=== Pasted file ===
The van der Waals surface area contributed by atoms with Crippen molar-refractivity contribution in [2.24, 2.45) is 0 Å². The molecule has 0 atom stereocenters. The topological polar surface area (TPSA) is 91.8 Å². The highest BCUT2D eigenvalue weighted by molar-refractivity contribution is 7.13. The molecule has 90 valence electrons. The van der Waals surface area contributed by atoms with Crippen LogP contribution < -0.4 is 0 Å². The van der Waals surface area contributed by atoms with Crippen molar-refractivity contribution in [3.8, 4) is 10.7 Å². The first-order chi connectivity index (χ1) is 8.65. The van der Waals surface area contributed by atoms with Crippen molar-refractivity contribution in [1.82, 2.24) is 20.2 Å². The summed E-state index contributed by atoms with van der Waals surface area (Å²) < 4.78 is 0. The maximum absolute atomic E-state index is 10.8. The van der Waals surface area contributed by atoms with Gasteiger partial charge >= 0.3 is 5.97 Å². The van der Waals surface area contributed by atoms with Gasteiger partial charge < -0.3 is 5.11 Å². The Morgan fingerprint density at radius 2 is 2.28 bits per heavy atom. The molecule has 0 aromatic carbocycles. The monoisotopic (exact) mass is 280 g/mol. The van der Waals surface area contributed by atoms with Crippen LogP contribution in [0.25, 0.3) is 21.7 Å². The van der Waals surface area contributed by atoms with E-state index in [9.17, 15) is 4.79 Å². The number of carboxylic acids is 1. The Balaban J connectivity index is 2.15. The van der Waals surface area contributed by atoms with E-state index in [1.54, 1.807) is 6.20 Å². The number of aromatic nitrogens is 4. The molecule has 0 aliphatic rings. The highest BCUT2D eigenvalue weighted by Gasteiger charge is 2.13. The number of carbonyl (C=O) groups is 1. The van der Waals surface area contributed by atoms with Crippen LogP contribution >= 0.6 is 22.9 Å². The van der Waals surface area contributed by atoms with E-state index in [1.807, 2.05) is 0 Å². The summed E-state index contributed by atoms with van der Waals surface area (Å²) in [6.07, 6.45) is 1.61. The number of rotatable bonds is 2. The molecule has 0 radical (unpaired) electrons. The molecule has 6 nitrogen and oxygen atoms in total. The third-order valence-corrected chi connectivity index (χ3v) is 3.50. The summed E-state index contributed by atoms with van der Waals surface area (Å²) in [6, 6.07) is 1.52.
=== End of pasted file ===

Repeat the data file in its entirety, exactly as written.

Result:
The van der Waals surface area contributed by atoms with Crippen molar-refractivity contribution in [2.24, 2.45) is 0 Å². The molecule has 0 atom stereocenters. The topological polar surface area (TPSA) is 91.8 Å². The highest BCUT2D eigenvalue weighted by molar-refractivity contribution is 7.13. The molecule has 90 valence electrons. The van der Waals surface area contributed by atoms with Crippen LogP contribution < -0.4 is 0 Å². The van der Waals surface area contributed by atoms with Crippen molar-refractivity contribution in [3.8, 4) is 10.7 Å². The first-order chi connectivity index (χ1) is 8.65. The van der Waals surface area contributed by atoms with Crippen molar-refractivity contribution in [1.82, 2.24) is 20.2 Å². The summed E-state index contributed by atoms with van der Waals surface area (Å²) < 4.78 is 0. The maximum absolute atomic E-state index is 10.8. The van der Waals surface area contributed by atoms with Gasteiger partial charge >= 0.3 is 5.97 Å². The van der Waals surface area contributed by atoms with Gasteiger partial charge < -0.3 is 5.11 Å². The Morgan fingerprint density at radius 2 is 2.28 bits per heavy atom. The molecule has 0 aromatic carbocycles. The monoisotopic (exact) mass is 280 g/mol. The van der Waals surface area contributed by atoms with Crippen LogP contribution in [0.25, 0.3) is 21.7 Å². The van der Waals surface area contributed by atoms with E-state index in [9.17, 15) is 4.79 Å². The number of carboxylic acids is 1. The Balaban J connectivity index is 2.15. The van der Waals surface area contributed by atoms with E-state index in [1.54, 1.807) is 6.20 Å². The number of aromatic nitrogens is 4. The molecule has 0 aliphatic rings. The highest BCUT2D eigenvalue weighted by Gasteiger charge is 2.13. The number of carbonyl (C=O) groups is 1. The van der Waals surface area contributed by atoms with Crippen LogP contribution >= 0.6 is 22.9 Å². The van der Waals surface area contributed by atoms with E-state index in [1.807, 2.05) is 0 Å². The summed E-state index contributed by atoms with van der Waals surface area (Å²) in [6.07, 6.45) is 1.61. The number of rotatable bonds is 2. The molecule has 0 radical (unpaired) electrons. The molecule has 6 nitrogen and oxygen atoms in total. The third-order valence-corrected chi connectivity index (χ3v) is 3.50. The summed E-state index contributed by atoms with van der Waals surface area (Å²) in [6, 6.07) is 1.52.